2. The advantages of the “classic” German Staff system lie within the science of war. By focusing on institutionalizing genius, the German military can, with some accurate predictability, guarantee that its General Staff Officers will have the conceptual knowledge and competency to consistently make effective battle plans. Furthermore, by institutionalizing that knowledge, the German military can create an entire crop of qualified officers that are well versed in the business of running the military to best execute national interests. 9 out of 10 times they will likely make the right decision with regards to placement of forces and elements of combat power. They will likely put their forces in the most advantageous positions to win and out-maneuver their adversary. The major disadvantage is that at some point, war becomes an application of force and will. That application becomes more about the human endeavor to motivate, react, and boldly execute and less about the plan that was developed away from the physical interaction between adversaries The best plan will fail if not boldly executed. That ability to execute; that instinct to know when and where to mass forces; is not easily learned in the intellectual arena. The art of war is best practiced in its application. This is where the American system differs. While development and education are institutionalized, it is balanced against the experience of command at ever-increasing echelons. US combat-arms officer follow a distinct pattern of development. It starts with institutional knowledge prior to commissioning and prior to assuming a leadership position. Once that officer has experienced his or her first opportunity in command, he or she is returned for further institutional development. But now he or she has some experience to compare to the doctrine. He then returns to the force for some staff time and ultimately another opportunity to lead maneuver forces. This pattern continues throughout the career of the US Combat Arms officer. Some culminate their careers as excellent general staff officers and some as excellent commanders which combine to create a healthy balance of art and science in the planning and application of force.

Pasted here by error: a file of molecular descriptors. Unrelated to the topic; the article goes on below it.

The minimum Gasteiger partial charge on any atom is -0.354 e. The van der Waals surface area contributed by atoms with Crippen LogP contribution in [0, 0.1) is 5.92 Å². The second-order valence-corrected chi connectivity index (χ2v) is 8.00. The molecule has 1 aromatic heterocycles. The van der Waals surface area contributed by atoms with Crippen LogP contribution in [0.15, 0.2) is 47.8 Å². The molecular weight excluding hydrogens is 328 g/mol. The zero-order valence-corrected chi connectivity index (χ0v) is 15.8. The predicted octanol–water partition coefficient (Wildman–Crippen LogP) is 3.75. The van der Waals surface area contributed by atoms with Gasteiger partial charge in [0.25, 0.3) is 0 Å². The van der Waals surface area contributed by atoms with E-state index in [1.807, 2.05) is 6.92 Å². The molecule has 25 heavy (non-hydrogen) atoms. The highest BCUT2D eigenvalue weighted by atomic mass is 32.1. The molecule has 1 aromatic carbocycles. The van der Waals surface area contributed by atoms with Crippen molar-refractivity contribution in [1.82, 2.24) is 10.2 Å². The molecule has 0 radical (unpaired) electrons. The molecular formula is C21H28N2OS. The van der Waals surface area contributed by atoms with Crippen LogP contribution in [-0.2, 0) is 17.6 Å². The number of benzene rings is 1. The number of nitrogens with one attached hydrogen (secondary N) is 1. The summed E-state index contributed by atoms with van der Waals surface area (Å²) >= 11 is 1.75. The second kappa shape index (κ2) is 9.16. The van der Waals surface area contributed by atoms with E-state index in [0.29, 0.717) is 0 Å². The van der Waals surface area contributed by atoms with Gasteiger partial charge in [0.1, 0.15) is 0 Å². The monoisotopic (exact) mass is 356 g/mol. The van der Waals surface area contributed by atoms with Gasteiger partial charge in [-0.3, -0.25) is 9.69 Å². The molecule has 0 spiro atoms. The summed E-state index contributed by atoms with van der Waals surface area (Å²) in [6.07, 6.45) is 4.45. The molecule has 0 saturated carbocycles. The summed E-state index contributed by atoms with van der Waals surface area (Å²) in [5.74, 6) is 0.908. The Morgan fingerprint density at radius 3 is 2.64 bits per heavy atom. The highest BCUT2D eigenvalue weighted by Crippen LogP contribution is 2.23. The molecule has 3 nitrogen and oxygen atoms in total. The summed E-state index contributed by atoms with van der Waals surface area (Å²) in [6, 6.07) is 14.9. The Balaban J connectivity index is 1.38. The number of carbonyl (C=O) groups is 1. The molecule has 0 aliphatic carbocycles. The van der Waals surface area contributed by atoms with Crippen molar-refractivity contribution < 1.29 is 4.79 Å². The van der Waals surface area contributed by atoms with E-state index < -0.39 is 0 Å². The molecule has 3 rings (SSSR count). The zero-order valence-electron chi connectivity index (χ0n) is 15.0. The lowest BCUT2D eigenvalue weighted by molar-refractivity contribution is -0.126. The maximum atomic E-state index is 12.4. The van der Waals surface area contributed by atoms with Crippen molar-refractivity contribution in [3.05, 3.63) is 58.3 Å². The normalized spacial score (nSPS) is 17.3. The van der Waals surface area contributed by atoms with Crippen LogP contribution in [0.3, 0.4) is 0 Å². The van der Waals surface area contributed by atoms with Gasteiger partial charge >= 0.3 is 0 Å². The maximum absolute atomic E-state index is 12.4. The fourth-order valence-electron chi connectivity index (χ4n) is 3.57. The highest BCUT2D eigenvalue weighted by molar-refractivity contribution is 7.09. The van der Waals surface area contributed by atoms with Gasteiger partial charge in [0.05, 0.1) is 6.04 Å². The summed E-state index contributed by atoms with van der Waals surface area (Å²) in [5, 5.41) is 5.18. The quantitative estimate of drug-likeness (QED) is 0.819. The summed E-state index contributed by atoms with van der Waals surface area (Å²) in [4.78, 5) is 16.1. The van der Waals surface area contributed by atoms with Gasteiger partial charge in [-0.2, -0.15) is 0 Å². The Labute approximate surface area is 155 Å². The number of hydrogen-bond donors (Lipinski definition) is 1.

Comment by Kevin Ramirez | October 10, 2018